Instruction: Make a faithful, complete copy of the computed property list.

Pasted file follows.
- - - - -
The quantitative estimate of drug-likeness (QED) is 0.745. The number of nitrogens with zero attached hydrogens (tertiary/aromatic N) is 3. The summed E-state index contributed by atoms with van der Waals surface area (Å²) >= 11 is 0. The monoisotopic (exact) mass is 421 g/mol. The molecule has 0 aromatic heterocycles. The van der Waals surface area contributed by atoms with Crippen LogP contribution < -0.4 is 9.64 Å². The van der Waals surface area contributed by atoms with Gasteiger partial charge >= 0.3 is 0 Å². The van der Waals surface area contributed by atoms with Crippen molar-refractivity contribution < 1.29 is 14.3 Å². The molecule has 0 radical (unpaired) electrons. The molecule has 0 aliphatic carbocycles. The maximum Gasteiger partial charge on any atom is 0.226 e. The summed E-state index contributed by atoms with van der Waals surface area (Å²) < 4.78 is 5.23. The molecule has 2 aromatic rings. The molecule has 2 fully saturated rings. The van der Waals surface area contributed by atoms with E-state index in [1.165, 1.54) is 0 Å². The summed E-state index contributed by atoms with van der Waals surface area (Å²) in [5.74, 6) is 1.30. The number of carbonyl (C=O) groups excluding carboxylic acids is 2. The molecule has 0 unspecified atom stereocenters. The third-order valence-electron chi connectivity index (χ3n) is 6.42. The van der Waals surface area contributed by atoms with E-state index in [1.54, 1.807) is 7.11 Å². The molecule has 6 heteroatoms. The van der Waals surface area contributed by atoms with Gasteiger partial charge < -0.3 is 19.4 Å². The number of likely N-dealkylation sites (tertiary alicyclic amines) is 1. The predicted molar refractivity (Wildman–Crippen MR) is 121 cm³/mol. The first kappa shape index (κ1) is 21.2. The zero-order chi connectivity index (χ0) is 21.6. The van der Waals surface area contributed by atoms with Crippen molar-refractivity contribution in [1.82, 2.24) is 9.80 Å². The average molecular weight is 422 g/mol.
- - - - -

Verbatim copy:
The quantitative estimate of drug-likeness (QED) is 0.745. The number of nitrogens with zero attached hydrogens (tertiary/aromatic N) is 3. The summed E-state index contributed by atoms with van der Waals surface area (Å²) >= 11 is 0. The monoisotopic (exact) mass is 421 g/mol. The molecule has 0 aromatic heterocycles. The van der Waals surface area contributed by atoms with Crippen LogP contribution < -0.4 is 9.64 Å². The van der Waals surface area contributed by atoms with Gasteiger partial charge >= 0.3 is 0 Å². The van der Waals surface area contributed by atoms with Crippen molar-refractivity contribution < 1.29 is 14.3 Å². The molecule has 0 radical (unpaired) electrons. The molecule has 0 aliphatic carbocycles. The maximum Gasteiger partial charge on any atom is 0.226 e. The summed E-state index contributed by atoms with van der Waals surface area (Å²) < 4.78 is 5.23. The molecule has 2 aromatic rings. The molecule has 2 fully saturated rings. The van der Waals surface area contributed by atoms with E-state index in [1.165, 1.54) is 0 Å². The summed E-state index contributed by atoms with van der Waals surface area (Å²) in [5.74, 6) is 1.30. The number of carbonyl (C=O) groups excluding carboxylic acids is 2. The molecule has 0 unspecified atom stereocenters. The third-order valence-electron chi connectivity index (χ3n) is 6.42. The van der Waals surface area contributed by atoms with E-state index in [1.54, 1.807) is 7.11 Å². The molecule has 6 heteroatoms. The van der Waals surface area contributed by atoms with Gasteiger partial charge < -0.3 is 19.4 Å². The number of likely N-dealkylation sites (tertiary alicyclic amines) is 1. The predicted molar refractivity (Wildman–Crippen MR) is 121 cm³/mol. The first kappa shape index (κ1) is 21.2. The zero-order chi connectivity index (χ0) is 21.6. The van der Waals surface area contributed by atoms with Crippen molar-refractivity contribution in [1.82, 2.24) is 9.80 Å². The average molecular weight is 422 g/mol.